Pulmonary Embolism: The obstruction of the pulmonary artery or a branch of it leading to the lungs by a blood clot. The blood clot usually originates from the leg or pelvic veins. It can also be caused by foreign material. Blood clots create a sudden closure of the vessels.
Preventative measures are taken pre, intra, and post operatively. This treatment includes anticoagulants such as heparin and warfarin (Coumadin). Compression (boots) devices may also be used in the hospital. About 10-15% of patients with pulmonary embolism die. Getting up frequently and walking around after surgery is essential to decrease the risk of experiencing a Pulmonary Embolism. Early reporting of leg or chest pain to your surgeon is essential.
Infections: The surgery creates an open wound (or wounds), which can bleed, fail to heal, or become infected. Washing incisions with soap and water lessen risk of infection.
Bleeding: When a blood vessel that has been cut and tied off during surgery reopens, it can create a hemorrhage. Transfusions and/or re-operation may be required.
Vomiting: Some patients may experience pain or vomit after intake of food. In most instances, this is caused by eating too much and too fast. If eating is slow and calm, you will learn to listen to the signals from your stomach pouch. Call the nursing staff if you feel nauseated, have pain, or vomit.
Regular vomiting is a warning sign of obstruction. Initially, vomiting may be caused by swelling at the operative site. Later, there is a possibility that vomiting might be caused by a formation of a stricture, scarring of the outlet of the gastric pouch to the small intestine, ulceration, or by an obstruction of the pouch outlet by a lump of poorly chewed food, tablet, or other foreign body.
In most cases vomiting related complications can easily be corrected without additional surgery. However, re-operation or simple dilation of the outlet may be required.
Adhesions / Bowel Obstruction: All operations involving the abdominal wall will leave behind scar tissue that sometimes places the patient at risk for the development of a bowel blockage or obstruction. The bowel can twist, obstruct and even perforate leading to serious complications. Adhesions sometimes soften up on their own. Occasionally there are instances that some adhesions will require additional surgery to correct the situation and restore bowel function.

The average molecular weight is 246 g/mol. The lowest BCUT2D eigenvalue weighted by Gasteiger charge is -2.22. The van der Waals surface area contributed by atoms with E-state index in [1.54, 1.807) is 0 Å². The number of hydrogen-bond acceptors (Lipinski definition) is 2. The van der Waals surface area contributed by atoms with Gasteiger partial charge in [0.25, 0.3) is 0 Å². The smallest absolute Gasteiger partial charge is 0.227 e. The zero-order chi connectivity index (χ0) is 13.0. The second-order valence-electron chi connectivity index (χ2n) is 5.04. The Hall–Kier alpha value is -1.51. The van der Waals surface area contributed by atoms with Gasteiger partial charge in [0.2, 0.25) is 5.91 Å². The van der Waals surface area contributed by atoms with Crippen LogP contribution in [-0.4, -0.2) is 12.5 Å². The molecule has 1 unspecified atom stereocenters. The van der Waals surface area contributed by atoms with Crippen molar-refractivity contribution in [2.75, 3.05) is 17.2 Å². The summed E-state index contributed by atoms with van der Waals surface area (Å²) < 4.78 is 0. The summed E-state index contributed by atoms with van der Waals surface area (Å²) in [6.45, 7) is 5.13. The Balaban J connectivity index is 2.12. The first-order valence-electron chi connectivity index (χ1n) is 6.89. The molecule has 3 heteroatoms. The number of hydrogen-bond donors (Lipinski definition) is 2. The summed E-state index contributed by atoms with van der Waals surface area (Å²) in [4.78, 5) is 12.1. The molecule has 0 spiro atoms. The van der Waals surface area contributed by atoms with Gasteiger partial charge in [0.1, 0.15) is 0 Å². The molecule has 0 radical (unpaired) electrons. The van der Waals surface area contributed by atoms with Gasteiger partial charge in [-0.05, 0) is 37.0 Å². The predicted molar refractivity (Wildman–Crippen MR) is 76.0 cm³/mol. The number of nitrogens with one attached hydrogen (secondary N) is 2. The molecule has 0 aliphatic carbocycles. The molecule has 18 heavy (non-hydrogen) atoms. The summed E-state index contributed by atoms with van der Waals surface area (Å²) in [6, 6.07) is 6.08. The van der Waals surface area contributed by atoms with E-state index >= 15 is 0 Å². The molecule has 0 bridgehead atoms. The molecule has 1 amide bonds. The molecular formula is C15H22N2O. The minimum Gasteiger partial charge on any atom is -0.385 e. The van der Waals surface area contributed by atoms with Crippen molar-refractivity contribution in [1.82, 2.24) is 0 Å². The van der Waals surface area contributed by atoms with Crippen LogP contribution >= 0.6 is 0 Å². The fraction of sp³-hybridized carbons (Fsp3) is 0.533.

Constipation: Many patients feel constipated after surgery. It is normal to have fewer bowel movements after weight loss surgery. Constipation can also be the result of inadequate fluid intake.
Incisional Hernia: Cuts and incisions in the abdominal wall can lead to hernias after surgery. Hernias are a protrusion of fat or bowel through an incision that has pulled apart. Hernias can lead to pain, bowel blockage or obstruction. Treatment of hernias usually requires additional surgery.
Gallbladder Disease: Gallstones may develop requiring a postoperative cholecystectomy. (Removal of the Gallbladder)
Kidney Stones: Some patients experience kidney stones after surgery. Kidney stones are frequently found in individuals who are not drinking enough water. Make sure you are drinking a minimum of 64-ounces of water each day to prevent the formation of kidney stones. If you already have a history of kidney stones, be sure to inform your surgeon.
Caffeine Withdrawal Headache: Caffeine withdrawal has been shown to occur in many patients who drink coffee, tea or sodas. This can happen after surgery and can be a very painful experience. Caffeine is a diuretic and can interfere with your hydration level post-operatively. To avoid this problem stop all caffeine a minimum of 1 month before your surgery.
Dumping Syndrome (not band, sleeve or DS patients): The consumption of sugar and some fats trigger the dumping syndrome for gastric bypass patients. It is an unpleasant physiological reaction to concentrated calories and carbohydrates hitting the intestine. It is characterized by the rapid movement of body fluids into the intestine in response to a high caloric and carbohydrate load. (For more information on Dumping Syndrome, go here).
Vitamin and Mineral Deficiencies: Because of the limitation of vitamins and minerals in food intake, supplemental vitamins must be taken FOREVER. Vitamin and mineral supplementation is necessary to minimize the risk of anemia, weakness, muscular in-coordination, and clinical depression.
Yearly Blood Tests: You must have yearly blood tests to measure the blood levels of these vitamins and minerals. Common deficiencies that can occur after weight loss surgery include iron, calcium, B12 and Folate deficiencies.
The tests you need to have each year are as follows:
- Complete Blood Count
- Lipid Profile
- Comprehensive Metabolic Panel
- B-12 Level
- Thiamine Level
- Folate Level
- Hemoglobin A1-C
- Vitamin-D Level
Duodenal Switch patients should also have the following test done with their annual labs.
- Vitamin A level
Forgetting to take your vitamins can have serious consequences. Deficiencies can become so severe that they can lead to brain or nerve damage. Simply taking a daily multivitamin, a sublingual B-12 (not for band patients), a calcium supplement and having your annual blood work completed is a way to prevent this type of complication from occurring.
Hair Loss: It’s not uncommon for patients to experience hair loss for a period of time after the operation. Hair loss is reported most commonly by patients 3-4 months after surgery. Hair re-growth is seen around 7-9 months post-operatively. Hair loss is usually not a permanent condition. Rarely do patients lose more than 1/3 of their hair.